Monday, August 19, 2013
Building Built-In Bookcases: Part Three
I wanted to title this post as "My Wealth On Display" or something along those lines but didn't for the sake of keeping these three posts on building built-in bookcases kind of similar so other's may find them in the future. But more on that wealth later.
At our old houses, I stained the bookcases walnut in color because the room had no other woodwork at the time. I ended up putting wood crown molding and building a fireplace mantel and staining all that walnut too. It was alright but because of the lower lighting conditions, the wood grain was all but lost in the darkness and I always felt that was a shame. After staining my workbench an antique cherry color, I loved that rich reddish brown color and felt that it would be a good color to stain these bookcases. It would halfway match our free-be piano that my wife got years ago and also the railing of the stairs. Since the crown molding was already painted white, I wasn't too concerned about matching that.
When I went to the store to pick out some stain, I was amazed at how much stain technology has come along since the last stain I bought a decade ago. Not only are there more choices, but there were different formulas for different types of surfaces, i.e. vertical, overhead and flat. There was also choices in stains and gels. Finally, they now have stains that are a stain and polyurethane all in one bottle. I was tempted to buy that latter stuff but wasn't sure how it would work. Anyone else out there used that stuff and can add your two cents worth? In the end, I went old school with what I knew best and got gel stain and ordinary polyurethane.
After applying the finish on the bookcase, I can say two things. I should have gone with ordinary stain and not gel stain. Gel stain has to be wiped off after a few minutes which means twice the overhead work of doing the underside of the shelves. My arms would only let me do four or five compartments before my arm was numb and my shoulder feeling like it was separating from the rest of me requiring me to take a breather. I thought the gel stain would be easier to control from drips when working overhead and perhaps so but since I was staining all surfaces, I don't think it really mattered. Second, the gel stain really didn't get the wood quite as dark as I would have liked and wasn't conducive to multiple coats to achieve a darker color like stain would have been. But in the end, I'm pleased with the result.
On my previous bookcase, I didn't polyurethane the wood over the stain. Because it is a low wear surface because I'm not constantly sliding books across its surface, I didn't need too. This time since I was going with a lighter color, I applied polyurethane mostly to give it a gloss appearance and to cause the wood grains to pop out a bit. I liked it much better than the stain because there is no constant stirring required and it is just brushed on with no additional work. I put two coats on the upside of the shelves where the books rest and one coat on the sides and back. I didn't put any on the underside of the shelves. After two coats, I did a light polish with steel wool and called it good. I am happy with the results.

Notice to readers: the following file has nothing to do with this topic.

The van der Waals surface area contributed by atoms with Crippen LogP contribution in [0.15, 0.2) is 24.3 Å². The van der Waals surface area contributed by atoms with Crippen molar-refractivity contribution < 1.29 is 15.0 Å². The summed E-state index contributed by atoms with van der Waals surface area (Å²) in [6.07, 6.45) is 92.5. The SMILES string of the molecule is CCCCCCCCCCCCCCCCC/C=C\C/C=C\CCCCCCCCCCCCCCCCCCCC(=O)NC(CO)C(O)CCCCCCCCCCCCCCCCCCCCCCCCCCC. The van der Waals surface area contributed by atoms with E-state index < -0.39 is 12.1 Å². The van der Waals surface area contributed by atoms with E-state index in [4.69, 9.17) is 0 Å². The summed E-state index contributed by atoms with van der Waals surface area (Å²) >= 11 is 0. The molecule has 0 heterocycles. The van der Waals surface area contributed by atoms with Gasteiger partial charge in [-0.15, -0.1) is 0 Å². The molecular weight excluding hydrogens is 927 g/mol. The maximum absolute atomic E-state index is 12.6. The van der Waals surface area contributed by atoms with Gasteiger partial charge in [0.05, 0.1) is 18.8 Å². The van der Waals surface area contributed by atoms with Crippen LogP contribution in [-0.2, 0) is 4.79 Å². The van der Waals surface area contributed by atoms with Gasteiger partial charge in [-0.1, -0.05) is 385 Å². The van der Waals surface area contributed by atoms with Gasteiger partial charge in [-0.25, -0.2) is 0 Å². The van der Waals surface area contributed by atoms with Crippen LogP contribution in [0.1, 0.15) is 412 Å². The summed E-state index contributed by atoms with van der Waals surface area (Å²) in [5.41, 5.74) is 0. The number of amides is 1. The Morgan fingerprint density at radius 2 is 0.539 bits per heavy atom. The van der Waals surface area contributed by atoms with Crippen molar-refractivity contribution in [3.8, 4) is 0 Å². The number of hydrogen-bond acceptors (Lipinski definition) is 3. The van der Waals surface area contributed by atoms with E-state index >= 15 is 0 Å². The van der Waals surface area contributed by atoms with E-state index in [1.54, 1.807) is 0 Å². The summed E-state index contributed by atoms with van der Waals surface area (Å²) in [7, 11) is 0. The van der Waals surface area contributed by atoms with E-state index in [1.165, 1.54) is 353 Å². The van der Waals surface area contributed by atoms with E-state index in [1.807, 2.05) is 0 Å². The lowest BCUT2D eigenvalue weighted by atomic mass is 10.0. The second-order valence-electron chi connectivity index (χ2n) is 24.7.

As you can see, I got my library collection finally unpacked after over a year of sitting in boxes. It is like seeing old friends again after a long absence. Most of the shelves are only a single row deep but a few of them are two rows deep.
I have several shelves of non-fiction books that I have read and which I consider classic books that I loan to other individuals who I think might enjoy them as much as I did. I have several shelves of books in my to-be-read column when I get a chance. That sounds like a lot of books but I'm the kind of person that likes having a selection to choose from. Sometimes I'm in the mood for some historical introspection and sometimes I'm in the mood for some cold weather exploration. I like having a choice. There are probably a half dozen shelves of reference material that come in handy from time to time on various projects and aspects of my life. There is a few shelves of fiction literature that I used to enjoy reading but has gathered dust for the last 15 years or so. I figure someday when I get caught up on all the very entertaining true stuff to read about, I can go back to reading fiction again. There are a few shelves that contain collections of authors whom I enjoy reading. There is a shelf for my oldest daughter where I stock books that are becoming age appropriate for her and a couple shelves for my wife though she reads only on rare occasions.
As you can see, there are a few knick knack items up but we have another box of them yet to unpack. I just ran out of steam before getting to them and besides, my wife has a better eye for those kinds of things. One last related project is to install some sort of track lighting in front of the bookcase to improve things. Right now there is a single can light at the base of the stairs that is really the only light source in the area. But I'm saving that project for later when I get more weather sensitive things completed.
I have already spent a fair amount of time sitting on the bottom steps of the stairs gazing at my now completed bookcase. I feel a sense of immense wealth when I see the books on those shelves. There are thousands of hours of good memories and far away places I have explored on those shelves and maybe a thousand hours yet to read. People are always amazed because I seem to know a little bit or perhaps a lot more than they do on a myriad of subjects. It isn't that I'm smart but because the source of that ability sits on those shelves and I enjoy seeking out knowledge in them. This winter when my fireplace is up and running, I surely do plan on starting a nice fire and increasing my knowledge even more. You can take everything but my books and I'm still a rich man. Take my books and I'm as poor as can be.